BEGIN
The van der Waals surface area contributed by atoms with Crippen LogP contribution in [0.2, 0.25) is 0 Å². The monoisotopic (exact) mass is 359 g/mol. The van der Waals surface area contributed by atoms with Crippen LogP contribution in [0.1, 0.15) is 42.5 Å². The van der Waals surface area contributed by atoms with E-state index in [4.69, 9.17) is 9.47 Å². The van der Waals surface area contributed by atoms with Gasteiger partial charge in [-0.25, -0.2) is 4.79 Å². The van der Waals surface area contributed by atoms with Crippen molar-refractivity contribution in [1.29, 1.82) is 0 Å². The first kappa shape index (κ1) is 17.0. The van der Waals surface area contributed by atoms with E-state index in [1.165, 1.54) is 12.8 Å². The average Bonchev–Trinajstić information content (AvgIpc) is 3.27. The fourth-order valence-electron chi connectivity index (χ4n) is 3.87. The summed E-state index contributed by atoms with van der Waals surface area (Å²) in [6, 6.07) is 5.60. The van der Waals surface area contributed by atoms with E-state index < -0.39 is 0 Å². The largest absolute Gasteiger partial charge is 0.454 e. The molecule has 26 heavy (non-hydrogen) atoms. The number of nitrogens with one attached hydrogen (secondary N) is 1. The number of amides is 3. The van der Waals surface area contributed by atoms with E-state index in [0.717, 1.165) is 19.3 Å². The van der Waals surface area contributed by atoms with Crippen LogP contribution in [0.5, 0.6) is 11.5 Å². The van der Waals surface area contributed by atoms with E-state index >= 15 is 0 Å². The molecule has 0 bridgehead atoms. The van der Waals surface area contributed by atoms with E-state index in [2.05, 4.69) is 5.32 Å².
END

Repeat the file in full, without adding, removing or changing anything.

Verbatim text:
The van der Waals surface area contributed by atoms with Crippen LogP contribution in [0.2, 0.25) is 0 Å². The monoisotopic (exact) mass is 359 g/mol. The van der Waals surface area contributed by atoms with Crippen LogP contribution in [0.1, 0.15) is 42.5 Å². The van der Waals surface area contributed by atoms with E-state index in [4.69, 9.17) is 9.47 Å². The van der Waals surface area contributed by atoms with Gasteiger partial charge in [-0.25, -0.2) is 4.79 Å². The van der Waals surface area contributed by atoms with Crippen molar-refractivity contribution in [1.29, 1.82) is 0 Å². The first kappa shape index (κ1) is 17.0. The van der Waals surface area contributed by atoms with E-state index in [1.165, 1.54) is 12.8 Å². The average Bonchev–Trinajstić information content (AvgIpc) is 3.27. The fourth-order valence-electron chi connectivity index (χ4n) is 3.87. The summed E-state index contributed by atoms with van der Waals surface area (Å²) in [6, 6.07) is 5.60. The van der Waals surface area contributed by atoms with E-state index < -0.39 is 0 Å². The largest absolute Gasteiger partial charge is 0.454 e. The molecule has 26 heavy (non-hydrogen) atoms. The number of nitrogens with one attached hydrogen (secondary N) is 1. The number of amides is 3. The van der Waals surface area contributed by atoms with E-state index in [0.717, 1.165) is 19.3 Å². The van der Waals surface area contributed by atoms with Crippen LogP contribution in [0.5, 0.6) is 11.5 Å². The van der Waals surface area contributed by atoms with E-state index >= 15 is 0 Å². The molecule has 0 bridgehead atoms. The van der Waals surface area contributed by atoms with E-state index in [2.05, 4.69) is 5.32 Å².